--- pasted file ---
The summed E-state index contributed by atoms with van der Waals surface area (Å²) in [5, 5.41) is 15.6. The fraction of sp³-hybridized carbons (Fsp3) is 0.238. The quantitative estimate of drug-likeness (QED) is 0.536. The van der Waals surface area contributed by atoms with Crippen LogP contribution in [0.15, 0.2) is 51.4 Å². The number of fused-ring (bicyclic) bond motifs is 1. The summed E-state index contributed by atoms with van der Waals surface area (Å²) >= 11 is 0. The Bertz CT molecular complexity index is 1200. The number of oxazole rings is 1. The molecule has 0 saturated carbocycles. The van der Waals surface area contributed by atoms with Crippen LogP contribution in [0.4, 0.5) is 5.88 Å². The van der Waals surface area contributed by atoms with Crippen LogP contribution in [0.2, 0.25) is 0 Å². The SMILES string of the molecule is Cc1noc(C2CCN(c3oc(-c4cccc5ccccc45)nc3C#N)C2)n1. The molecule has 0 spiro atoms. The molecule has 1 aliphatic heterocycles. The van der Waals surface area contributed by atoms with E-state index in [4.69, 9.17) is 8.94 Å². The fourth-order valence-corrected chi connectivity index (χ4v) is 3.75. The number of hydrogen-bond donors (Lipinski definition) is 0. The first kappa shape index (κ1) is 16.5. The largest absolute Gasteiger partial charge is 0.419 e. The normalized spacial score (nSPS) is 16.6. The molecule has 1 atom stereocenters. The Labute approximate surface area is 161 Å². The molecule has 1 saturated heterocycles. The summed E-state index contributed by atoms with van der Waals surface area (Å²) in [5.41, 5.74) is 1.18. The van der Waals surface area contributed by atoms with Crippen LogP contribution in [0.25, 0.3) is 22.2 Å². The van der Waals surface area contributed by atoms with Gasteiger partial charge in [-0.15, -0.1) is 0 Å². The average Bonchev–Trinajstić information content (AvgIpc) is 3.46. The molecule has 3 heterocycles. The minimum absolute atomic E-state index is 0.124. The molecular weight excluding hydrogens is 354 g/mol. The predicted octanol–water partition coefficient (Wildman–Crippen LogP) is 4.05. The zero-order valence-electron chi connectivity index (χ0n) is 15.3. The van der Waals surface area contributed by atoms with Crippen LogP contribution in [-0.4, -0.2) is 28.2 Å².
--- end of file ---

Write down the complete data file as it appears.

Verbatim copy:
The summed E-state index contributed by atoms with van der Waals surface area (Å²) in [5, 5.41) is 15.6. The fraction of sp³-hybridized carbons (Fsp3) is 0.238. The quantitative estimate of drug-likeness (QED) is 0.536. The van der Waals surface area contributed by atoms with Crippen LogP contribution in [0.15, 0.2) is 51.4 Å². The number of fused-ring (bicyclic) bond motifs is 1. The summed E-state index contributed by atoms with van der Waals surface area (Å²) >= 11 is 0. The Bertz CT molecular complexity index is 1200. The number of oxazole rings is 1. The molecule has 0 saturated carbocycles. The van der Waals surface area contributed by atoms with Crippen LogP contribution in [0.4, 0.5) is 5.88 Å². The van der Waals surface area contributed by atoms with Crippen LogP contribution in [0.2, 0.25) is 0 Å². The SMILES string of the molecule is Cc1noc(C2CCN(c3oc(-c4cccc5ccccc45)nc3C#N)C2)n1. The molecule has 0 spiro atoms. The molecule has 1 aliphatic heterocycles. The van der Waals surface area contributed by atoms with E-state index in [4.69, 9.17) is 8.94 Å². The fourth-order valence-corrected chi connectivity index (χ4v) is 3.75. The number of hydrogen-bond donors (Lipinski definition) is 0. The first kappa shape index (κ1) is 16.5. The largest absolute Gasteiger partial charge is 0.419 e. The normalized spacial score (nSPS) is 16.6. The molecule has 1 atom stereocenters. The Labute approximate surface area is 161 Å². The molecule has 1 saturated heterocycles. The summed E-state index contributed by atoms with van der Waals surface area (Å²) in [5.41, 5.74) is 1.18. The van der Waals surface area contributed by atoms with Crippen LogP contribution in [0.25, 0.3) is 22.2 Å². The van der Waals surface area contributed by atoms with Gasteiger partial charge in [-0.15, -0.1) is 0 Å². The average Bonchev–Trinajstić information content (AvgIpc) is 3.46. The molecule has 3 heterocycles. The minimum absolute atomic E-state index is 0.124. The molecular weight excluding hydrogens is 354 g/mol. The predicted octanol–water partition coefficient (Wildman–Crippen LogP) is 4.05. The zero-order valence-electron chi connectivity index (χ0n) is 15.3. The van der Waals surface area contributed by atoms with Crippen LogP contribution in [-0.4, -0.2) is 28.2 Å².